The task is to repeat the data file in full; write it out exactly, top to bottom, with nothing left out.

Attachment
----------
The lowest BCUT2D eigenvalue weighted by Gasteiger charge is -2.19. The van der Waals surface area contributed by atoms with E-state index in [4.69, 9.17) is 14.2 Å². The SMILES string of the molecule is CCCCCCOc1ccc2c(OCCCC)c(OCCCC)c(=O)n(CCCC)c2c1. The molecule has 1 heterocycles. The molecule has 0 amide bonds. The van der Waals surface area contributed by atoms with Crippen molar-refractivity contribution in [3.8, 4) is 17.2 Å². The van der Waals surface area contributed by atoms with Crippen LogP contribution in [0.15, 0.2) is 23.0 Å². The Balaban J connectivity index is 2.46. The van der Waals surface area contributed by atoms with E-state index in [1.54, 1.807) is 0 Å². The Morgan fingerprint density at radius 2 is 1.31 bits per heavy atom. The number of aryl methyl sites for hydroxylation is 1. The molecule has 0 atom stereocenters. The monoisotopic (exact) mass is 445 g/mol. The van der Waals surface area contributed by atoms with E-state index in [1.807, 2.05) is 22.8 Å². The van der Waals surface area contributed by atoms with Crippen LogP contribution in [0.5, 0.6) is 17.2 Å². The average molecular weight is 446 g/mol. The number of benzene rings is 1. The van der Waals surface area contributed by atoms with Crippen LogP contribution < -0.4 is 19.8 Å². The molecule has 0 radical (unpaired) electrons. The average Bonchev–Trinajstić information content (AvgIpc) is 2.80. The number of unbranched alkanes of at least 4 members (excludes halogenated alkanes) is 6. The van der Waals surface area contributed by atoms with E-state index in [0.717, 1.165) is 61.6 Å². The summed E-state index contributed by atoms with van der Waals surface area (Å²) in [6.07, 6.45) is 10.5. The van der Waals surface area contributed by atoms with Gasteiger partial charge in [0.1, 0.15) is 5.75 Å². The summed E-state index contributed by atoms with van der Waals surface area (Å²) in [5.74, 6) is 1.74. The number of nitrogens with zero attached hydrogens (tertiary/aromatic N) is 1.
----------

The lowest BCUT2D eigenvalue weighted by Gasteiger charge is -2.19. The van der Waals surface area contributed by atoms with E-state index in [4.69, 9.17) is 14.2 Å². The SMILES string of the molecule is CCCCCCOc1ccc2c(OCCCC)c(OCCCC)c(=O)n(CCCC)c2c1. The molecule has 1 heterocycles. The molecule has 0 amide bonds. The van der Waals surface area contributed by atoms with Crippen molar-refractivity contribution in [3.8, 4) is 17.2 Å². The van der Waals surface area contributed by atoms with Crippen LogP contribution in [0.15, 0.2) is 23.0 Å². The Balaban J connectivity index is 2.46. The van der Waals surface area contributed by atoms with E-state index in [1.54, 1.807) is 0 Å². The Morgan fingerprint density at radius 2 is 1.31 bits per heavy atom. The number of aryl methyl sites for hydroxylation is 1. The molecule has 0 atom stereocenters. The monoisotopic (exact) mass is 445 g/mol. The van der Waals surface area contributed by atoms with E-state index in [1.807, 2.05) is 22.8 Å². The van der Waals surface area contributed by atoms with Crippen LogP contribution in [0.5, 0.6) is 17.2 Å². The average molecular weight is 446 g/mol. The number of benzene rings is 1. The van der Waals surface area contributed by atoms with Crippen LogP contribution < -0.4 is 19.8 Å². The molecule has 0 radical (unpaired) electrons. The average Bonchev–Trinajstić information content (AvgIpc) is 2.80. The number of unbranched alkanes of at least 4 members (excludes halogenated alkanes) is 6. The van der Waals surface area contributed by atoms with E-state index in [0.717, 1.165) is 61.6 Å². The summed E-state index contributed by atoms with van der Waals surface area (Å²) in [6.07, 6.45) is 10.5. The van der Waals surface area contributed by atoms with Gasteiger partial charge in [0.1, 0.15) is 5.75 Å². The summed E-state index contributed by atoms with van der Waals surface area (Å²) in [5.74, 6) is 1.74. The number of nitrogens with zero attached hydrogens (tertiary/aromatic N) is 1.